Thursday, August 23, 2007


Links for 2007-08-23

  • James Robertson shoots someone
    Doesn't he know that crime doesn't pay?

  • Measuring the success of ECM
    Alan pelz-sharpe is one of the few analysts that truly understands the ECM marketplace at large and specifically the needs of large enterprises. If you use Stellent, Documentum, FileNet, OpenText, Nuxeo or Alfresco and don't read his blog frequently and with passion, you are missing out. I suspect that Alan in his next blog entry will discuss not just measuring but techniques to increase usage of ECM platforms and how they can play within an SOA

  • The pointless search for SOA ROI
    I am in full agreement with Neil Macehiter that attempting to calculate ROI on an SOA upfront is a big waste of time. The funny thing though is that different enterprises have different approaches to calculating ROI as there is no standard way to calculate. Some enterprises allow for the capture of avoided costs while others don't. Some enterprises include cost of inflation and the decreasing value of cash while others don't and so on. The funny thing though is if you ask any software vendor in any domain to provide a template for calculating ROI, they will always show a great return no matter what numbers you feed it.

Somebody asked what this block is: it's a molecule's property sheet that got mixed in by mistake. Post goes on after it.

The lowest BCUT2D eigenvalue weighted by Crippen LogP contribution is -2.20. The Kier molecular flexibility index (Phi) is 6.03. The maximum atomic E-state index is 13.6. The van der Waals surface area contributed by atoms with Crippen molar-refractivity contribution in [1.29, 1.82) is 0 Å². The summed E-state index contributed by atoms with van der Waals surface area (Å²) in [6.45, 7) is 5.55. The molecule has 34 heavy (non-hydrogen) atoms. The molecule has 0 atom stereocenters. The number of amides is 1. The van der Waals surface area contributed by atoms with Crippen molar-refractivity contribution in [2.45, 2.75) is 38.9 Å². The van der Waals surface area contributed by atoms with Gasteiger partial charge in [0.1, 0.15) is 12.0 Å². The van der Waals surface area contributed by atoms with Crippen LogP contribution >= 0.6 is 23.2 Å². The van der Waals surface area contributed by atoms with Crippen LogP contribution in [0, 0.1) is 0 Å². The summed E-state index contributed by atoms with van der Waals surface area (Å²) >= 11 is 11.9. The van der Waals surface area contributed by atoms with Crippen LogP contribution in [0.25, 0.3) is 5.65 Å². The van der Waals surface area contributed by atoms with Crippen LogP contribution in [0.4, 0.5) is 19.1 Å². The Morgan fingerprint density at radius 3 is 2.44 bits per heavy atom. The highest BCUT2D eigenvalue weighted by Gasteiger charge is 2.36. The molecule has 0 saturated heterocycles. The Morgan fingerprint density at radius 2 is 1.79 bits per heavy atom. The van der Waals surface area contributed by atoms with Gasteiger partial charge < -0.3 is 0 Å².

• On IT architecture and gardening
    James Tarbell is an interesting individual whom face-to-face conversations are always rewarding. I do suggest that you periodically read his blog and encourage him to interact with the larger community more

  • Bad WSDL's and the ECM industry
    Brian Huff is one of the most thoughtful ECM individuals I know. I was recently thinking that ECM folks also don't think in terms of patterns. There are architecture patterns, design patterns, workflow patterns, SOA patterns, security patterns, antipatterns, J2EE patterns, enterprise integration patterns and so on but I haven't ran across any documented ECM patterns. Is this something that Billy Cripe, John Newton, Craig Randall and others feel like they could collaborate on?

  • Analysts in perfect opposition
    It is good to see that analysts are actually capable of having their own opinions. Usually this requires more than babbling about the need for business buy-in, having a strong ROI and other uncommon common sense pontifications done by large analyst firms. For the record, I would like to say that SOA is an expense and leave it at that. Go to the corporate library of a 200 year old company and you may find that they had at one time a Vice President of Electricity. Nowadays, electricity is taken for granted and is otherwise an expense that folks simply pay for and SOA will follow this path in the next couple of years. In the same way you don't ask for approval from the electric company to plug in your refridgerator, you shouldn't be necessarily asking the business to listen to your sales pitch regarding SOA

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